At the same time, there will be a wide variety of behaviors that don't match up well with the legacy system laws. To succeed in this new world, you must adopt new habits, but in adopting new habits, you might get your ass tossed in prison for a variety of property rights violations, drug law infractions and who knows what sorts of affronts to social norms (i.e., polygamy or group "marriages" to build up capital and provide for defense of property and aid in raising children, seizing vacant land to grow food, economic activities that violate current law such as operating bot networks as part of a GlobalGuerrilla "tribe" or growing dope, not paying property taxes, etc.).

It will be a time that you must be nimble and adaptive, but the legacy system will still have tremendous power to hobble you and cage your creativity. It will prove interesting.

For What It's Worth

FYI for those of you who are intersted in Elliott Wave analysis. The June issue of the Elliott Wave Financial Forecast has an outstanding Special Section called "The Fundamental Tipping Point" which gives a fantastic historical comparison between the current economic situation and past turning points. There's a great chart that compares balance sheet items at previous turning points in the stock market. Very interesting, especially for folks who are leery of technical analysis and prefer more "fundamental" reasons for their equity analytics. If you don't want to buy a subscription, I think can buy a single issue - if it interests you.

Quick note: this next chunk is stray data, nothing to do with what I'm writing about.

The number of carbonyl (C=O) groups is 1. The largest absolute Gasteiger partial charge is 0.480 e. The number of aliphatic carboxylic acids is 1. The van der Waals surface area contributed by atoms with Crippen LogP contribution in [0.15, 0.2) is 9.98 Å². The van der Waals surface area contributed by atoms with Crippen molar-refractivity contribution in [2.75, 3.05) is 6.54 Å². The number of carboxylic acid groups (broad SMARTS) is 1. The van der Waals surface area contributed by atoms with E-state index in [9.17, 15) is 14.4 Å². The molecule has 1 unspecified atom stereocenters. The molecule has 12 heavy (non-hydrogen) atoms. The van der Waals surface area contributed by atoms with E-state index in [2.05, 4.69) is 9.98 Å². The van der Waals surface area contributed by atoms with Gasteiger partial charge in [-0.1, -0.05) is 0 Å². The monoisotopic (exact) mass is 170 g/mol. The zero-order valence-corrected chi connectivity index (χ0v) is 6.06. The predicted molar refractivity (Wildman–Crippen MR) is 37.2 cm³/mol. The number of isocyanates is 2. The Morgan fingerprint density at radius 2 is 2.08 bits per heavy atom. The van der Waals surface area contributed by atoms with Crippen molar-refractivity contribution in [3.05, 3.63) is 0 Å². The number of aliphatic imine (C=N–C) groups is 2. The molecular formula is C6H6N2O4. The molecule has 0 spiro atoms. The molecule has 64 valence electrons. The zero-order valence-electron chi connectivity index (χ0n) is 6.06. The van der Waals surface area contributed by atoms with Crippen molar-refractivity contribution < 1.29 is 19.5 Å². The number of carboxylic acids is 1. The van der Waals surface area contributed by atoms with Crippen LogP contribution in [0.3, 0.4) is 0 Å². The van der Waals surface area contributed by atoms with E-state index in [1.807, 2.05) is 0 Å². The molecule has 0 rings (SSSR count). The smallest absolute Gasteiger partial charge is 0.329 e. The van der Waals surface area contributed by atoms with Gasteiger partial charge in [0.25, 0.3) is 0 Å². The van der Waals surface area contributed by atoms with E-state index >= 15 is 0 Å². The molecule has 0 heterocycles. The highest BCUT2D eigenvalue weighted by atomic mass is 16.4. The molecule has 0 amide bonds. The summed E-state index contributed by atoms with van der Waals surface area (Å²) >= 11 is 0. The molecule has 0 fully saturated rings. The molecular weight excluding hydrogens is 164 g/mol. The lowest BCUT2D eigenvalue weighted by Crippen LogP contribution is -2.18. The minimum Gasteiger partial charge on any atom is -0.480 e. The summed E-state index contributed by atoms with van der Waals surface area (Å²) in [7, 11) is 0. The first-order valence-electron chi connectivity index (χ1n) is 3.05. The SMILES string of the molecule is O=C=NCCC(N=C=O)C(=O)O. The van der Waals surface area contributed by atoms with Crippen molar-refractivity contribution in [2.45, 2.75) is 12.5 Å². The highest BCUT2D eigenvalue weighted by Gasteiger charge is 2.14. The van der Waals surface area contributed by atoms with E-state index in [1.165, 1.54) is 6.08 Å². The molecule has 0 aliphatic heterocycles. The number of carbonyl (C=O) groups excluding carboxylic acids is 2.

And, on the Peak Oil front, be sure to check out this new analysis from Jeffrey Brown over at The Oil Drum - Is a Net Oil Export Hurricane Hitting the US Gulf Coast? It continues to hammer home the importance of the Export Land Model and its relevance to our precarious situation here in the U.S. as a petroleum importer.

No comments: